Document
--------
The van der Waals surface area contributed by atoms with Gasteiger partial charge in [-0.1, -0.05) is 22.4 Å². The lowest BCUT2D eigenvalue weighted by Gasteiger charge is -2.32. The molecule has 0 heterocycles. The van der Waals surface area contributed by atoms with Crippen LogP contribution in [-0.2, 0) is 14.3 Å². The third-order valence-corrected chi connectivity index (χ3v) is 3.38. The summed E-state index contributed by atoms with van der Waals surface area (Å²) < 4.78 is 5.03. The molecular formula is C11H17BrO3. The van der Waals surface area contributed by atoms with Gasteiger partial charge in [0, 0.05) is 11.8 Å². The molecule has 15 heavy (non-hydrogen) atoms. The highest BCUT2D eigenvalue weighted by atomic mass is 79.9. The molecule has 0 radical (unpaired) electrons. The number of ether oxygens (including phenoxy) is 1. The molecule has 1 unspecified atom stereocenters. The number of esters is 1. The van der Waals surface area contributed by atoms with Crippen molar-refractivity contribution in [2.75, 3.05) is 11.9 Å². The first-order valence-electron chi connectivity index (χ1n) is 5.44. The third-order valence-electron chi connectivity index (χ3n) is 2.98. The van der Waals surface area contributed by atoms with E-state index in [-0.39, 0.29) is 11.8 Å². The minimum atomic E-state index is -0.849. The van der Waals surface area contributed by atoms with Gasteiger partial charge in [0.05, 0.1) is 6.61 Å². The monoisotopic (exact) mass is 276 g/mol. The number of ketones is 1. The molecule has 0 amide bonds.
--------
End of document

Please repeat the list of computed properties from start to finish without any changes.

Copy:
The van der Waals surface area contributed by atoms with Gasteiger partial charge in [-0.1, -0.05) is 22.4 Å². The lowest BCUT2D eigenvalue weighted by Gasteiger charge is -2.32. The molecule has 0 heterocycles. The van der Waals surface area contributed by atoms with Crippen LogP contribution in [-0.2, 0) is 14.3 Å². The third-order valence-corrected chi connectivity index (χ3v) is 3.38. The summed E-state index contributed by atoms with van der Waals surface area (Å²) < 4.78 is 5.03. The molecular formula is C11H17BrO3. The van der Waals surface area contributed by atoms with Gasteiger partial charge in [0, 0.05) is 11.8 Å². The molecule has 15 heavy (non-hydrogen) atoms. The highest BCUT2D eigenvalue weighted by atomic mass is 79.9. The molecule has 0 radical (unpaired) electrons. The number of ether oxygens (including phenoxy) is 1. The molecule has 1 unspecified atom stereocenters. The number of esters is 1. The van der Waals surface area contributed by atoms with Crippen molar-refractivity contribution in [2.75, 3.05) is 11.9 Å². The first-order valence-electron chi connectivity index (χ1n) is 5.44. The third-order valence-electron chi connectivity index (χ3n) is 2.98. The van der Waals surface area contributed by atoms with E-state index in [-0.39, 0.29) is 11.8 Å². The minimum atomic E-state index is -0.849. The van der Waals surface area contributed by atoms with Gasteiger partial charge in [0.05, 0.1) is 6.61 Å². The monoisotopic (exact) mass is 276 g/mol. The number of ketones is 1. The molecule has 0 amide bonds.